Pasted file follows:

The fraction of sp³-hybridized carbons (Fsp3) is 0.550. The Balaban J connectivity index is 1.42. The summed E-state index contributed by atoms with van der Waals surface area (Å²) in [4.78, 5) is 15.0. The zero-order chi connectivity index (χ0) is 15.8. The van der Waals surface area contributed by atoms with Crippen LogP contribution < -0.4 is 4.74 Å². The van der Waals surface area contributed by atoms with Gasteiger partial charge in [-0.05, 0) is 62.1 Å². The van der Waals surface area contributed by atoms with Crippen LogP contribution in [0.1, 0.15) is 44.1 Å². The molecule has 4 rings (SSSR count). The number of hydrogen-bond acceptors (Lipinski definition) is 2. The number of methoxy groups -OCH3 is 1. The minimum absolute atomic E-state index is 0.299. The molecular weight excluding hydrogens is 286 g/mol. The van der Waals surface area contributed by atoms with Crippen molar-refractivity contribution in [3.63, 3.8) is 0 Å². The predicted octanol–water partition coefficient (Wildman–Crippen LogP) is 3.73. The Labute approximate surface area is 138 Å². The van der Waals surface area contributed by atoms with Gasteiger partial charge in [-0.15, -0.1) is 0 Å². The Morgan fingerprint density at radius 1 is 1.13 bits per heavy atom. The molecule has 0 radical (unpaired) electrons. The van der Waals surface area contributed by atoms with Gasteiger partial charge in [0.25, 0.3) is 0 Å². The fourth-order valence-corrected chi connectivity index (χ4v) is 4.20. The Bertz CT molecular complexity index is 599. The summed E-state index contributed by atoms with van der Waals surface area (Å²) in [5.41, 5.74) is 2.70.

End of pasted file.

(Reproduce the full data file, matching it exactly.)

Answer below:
The fraction of sp³-hybridized carbons (Fsp3) is 0.550. The Balaban J connectivity index is 1.42. The summed E-state index contributed by atoms with van der Waals surface area (Å²) in [4.78, 5) is 15.0. The zero-order chi connectivity index (χ0) is 15.8. The van der Waals surface area contributed by atoms with Crippen LogP contribution < -0.4 is 4.74 Å². The van der Waals surface area contributed by atoms with Gasteiger partial charge in [-0.05, 0) is 62.1 Å². The van der Waals surface area contributed by atoms with Crippen LogP contribution in [0.1, 0.15) is 44.1 Å². The molecule has 4 rings (SSSR count). The number of hydrogen-bond acceptors (Lipinski definition) is 2. The number of methoxy groups -OCH3 is 1. The minimum absolute atomic E-state index is 0.299. The molecular weight excluding hydrogens is 286 g/mol. The van der Waals surface area contributed by atoms with Crippen molar-refractivity contribution in [3.63, 3.8) is 0 Å². The predicted octanol–water partition coefficient (Wildman–Crippen LogP) is 3.73. The Labute approximate surface area is 138 Å². The van der Waals surface area contributed by atoms with Gasteiger partial charge in [-0.15, -0.1) is 0 Å². The Morgan fingerprint density at radius 1 is 1.13 bits per heavy atom. The molecule has 0 radical (unpaired) electrons. The van der Waals surface area contributed by atoms with Gasteiger partial charge in [0.25, 0.3) is 0 Å². The fourth-order valence-corrected chi connectivity index (χ4v) is 4.20. The Bertz CT molecular complexity index is 599. The summed E-state index contributed by atoms with van der Waals surface area (Å²) in [5.41, 5.74) is 2.70.